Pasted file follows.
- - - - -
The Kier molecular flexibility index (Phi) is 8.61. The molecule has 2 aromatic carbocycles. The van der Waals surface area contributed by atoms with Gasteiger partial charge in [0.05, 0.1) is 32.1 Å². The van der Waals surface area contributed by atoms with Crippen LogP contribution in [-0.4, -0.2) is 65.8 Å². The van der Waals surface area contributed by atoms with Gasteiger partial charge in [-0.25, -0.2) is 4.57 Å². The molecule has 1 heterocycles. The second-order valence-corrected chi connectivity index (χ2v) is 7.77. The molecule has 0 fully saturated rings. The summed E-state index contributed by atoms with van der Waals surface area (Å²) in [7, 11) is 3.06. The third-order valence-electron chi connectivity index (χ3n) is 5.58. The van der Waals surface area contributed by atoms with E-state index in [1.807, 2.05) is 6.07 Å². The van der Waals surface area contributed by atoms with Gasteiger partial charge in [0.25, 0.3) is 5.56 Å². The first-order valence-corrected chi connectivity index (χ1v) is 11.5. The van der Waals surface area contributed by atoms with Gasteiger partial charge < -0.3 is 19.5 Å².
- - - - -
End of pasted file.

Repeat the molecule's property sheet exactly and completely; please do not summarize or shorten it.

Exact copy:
The Kier molecular flexibility index (Phi) is 8.61. The molecule has 2 aromatic carbocycles. The van der Waals surface area contributed by atoms with Gasteiger partial charge in [0.05, 0.1) is 32.1 Å². The van der Waals surface area contributed by atoms with Crippen LogP contribution in [-0.4, -0.2) is 65.8 Å². The van der Waals surface area contributed by atoms with Gasteiger partial charge in [-0.25, -0.2) is 4.57 Å². The molecule has 1 heterocycles. The second-order valence-corrected chi connectivity index (χ2v) is 7.77. The molecule has 0 fully saturated rings. The summed E-state index contributed by atoms with van der Waals surface area (Å²) in [7, 11) is 3.06. The third-order valence-electron chi connectivity index (χ3n) is 5.58. The van der Waals surface area contributed by atoms with E-state index in [1.807, 2.05) is 6.07 Å². The van der Waals surface area contributed by atoms with Gasteiger partial charge in [0.25, 0.3) is 5.56 Å². The first-order valence-corrected chi connectivity index (χ1v) is 11.5. The van der Waals surface area contributed by atoms with Gasteiger partial charge < -0.3 is 19.5 Å².